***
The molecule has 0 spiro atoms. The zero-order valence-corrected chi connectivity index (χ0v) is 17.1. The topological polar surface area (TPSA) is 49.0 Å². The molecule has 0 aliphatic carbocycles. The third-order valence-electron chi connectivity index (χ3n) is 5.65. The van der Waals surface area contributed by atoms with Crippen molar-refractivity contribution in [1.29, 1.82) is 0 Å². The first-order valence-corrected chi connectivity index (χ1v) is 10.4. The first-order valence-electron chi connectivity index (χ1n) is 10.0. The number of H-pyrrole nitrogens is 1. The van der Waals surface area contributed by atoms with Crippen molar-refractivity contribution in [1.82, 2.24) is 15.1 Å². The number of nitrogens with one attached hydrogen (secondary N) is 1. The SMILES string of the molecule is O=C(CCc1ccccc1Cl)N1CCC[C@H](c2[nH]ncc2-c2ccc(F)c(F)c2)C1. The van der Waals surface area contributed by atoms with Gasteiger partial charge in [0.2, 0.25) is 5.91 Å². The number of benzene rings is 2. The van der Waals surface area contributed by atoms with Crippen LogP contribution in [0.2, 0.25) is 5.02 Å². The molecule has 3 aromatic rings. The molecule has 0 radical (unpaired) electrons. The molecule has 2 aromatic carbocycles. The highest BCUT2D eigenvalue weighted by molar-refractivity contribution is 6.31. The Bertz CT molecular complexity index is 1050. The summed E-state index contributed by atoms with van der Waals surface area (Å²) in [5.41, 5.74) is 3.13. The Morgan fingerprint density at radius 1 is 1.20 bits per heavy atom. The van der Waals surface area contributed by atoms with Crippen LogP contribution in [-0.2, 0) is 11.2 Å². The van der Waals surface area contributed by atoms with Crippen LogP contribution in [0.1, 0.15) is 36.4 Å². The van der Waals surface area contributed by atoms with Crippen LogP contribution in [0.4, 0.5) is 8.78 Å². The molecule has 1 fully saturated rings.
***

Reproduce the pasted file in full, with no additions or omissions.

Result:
The molecule has 0 spiro atoms. The zero-order valence-corrected chi connectivity index (χ0v) is 17.1. The topological polar surface area (TPSA) is 49.0 Å². The molecule has 0 aliphatic carbocycles. The third-order valence-electron chi connectivity index (χ3n) is 5.65. The van der Waals surface area contributed by atoms with Crippen molar-refractivity contribution in [1.29, 1.82) is 0 Å². The first-order valence-corrected chi connectivity index (χ1v) is 10.4. The first-order valence-electron chi connectivity index (χ1n) is 10.0. The number of H-pyrrole nitrogens is 1. The van der Waals surface area contributed by atoms with Crippen molar-refractivity contribution in [1.82, 2.24) is 15.1 Å². The number of nitrogens with one attached hydrogen (secondary N) is 1. The SMILES string of the molecule is O=C(CCc1ccccc1Cl)N1CCC[C@H](c2[nH]ncc2-c2ccc(F)c(F)c2)C1. The van der Waals surface area contributed by atoms with Gasteiger partial charge in [0.2, 0.25) is 5.91 Å². The number of benzene rings is 2. The van der Waals surface area contributed by atoms with Crippen LogP contribution in [0.2, 0.25) is 5.02 Å². The molecule has 3 aromatic rings. The molecule has 0 radical (unpaired) electrons. The molecule has 2 aromatic carbocycles. The highest BCUT2D eigenvalue weighted by molar-refractivity contribution is 6.31. The Bertz CT molecular complexity index is 1050. The summed E-state index contributed by atoms with van der Waals surface area (Å²) in [5.41, 5.74) is 3.13. The Morgan fingerprint density at radius 1 is 1.20 bits per heavy atom. The van der Waals surface area contributed by atoms with Crippen LogP contribution in [-0.2, 0) is 11.2 Å². The van der Waals surface area contributed by atoms with Crippen LogP contribution in [0.1, 0.15) is 36.4 Å². The van der Waals surface area contributed by atoms with Crippen LogP contribution in [0.4, 0.5) is 8.78 Å². The molecule has 1 fully saturated rings.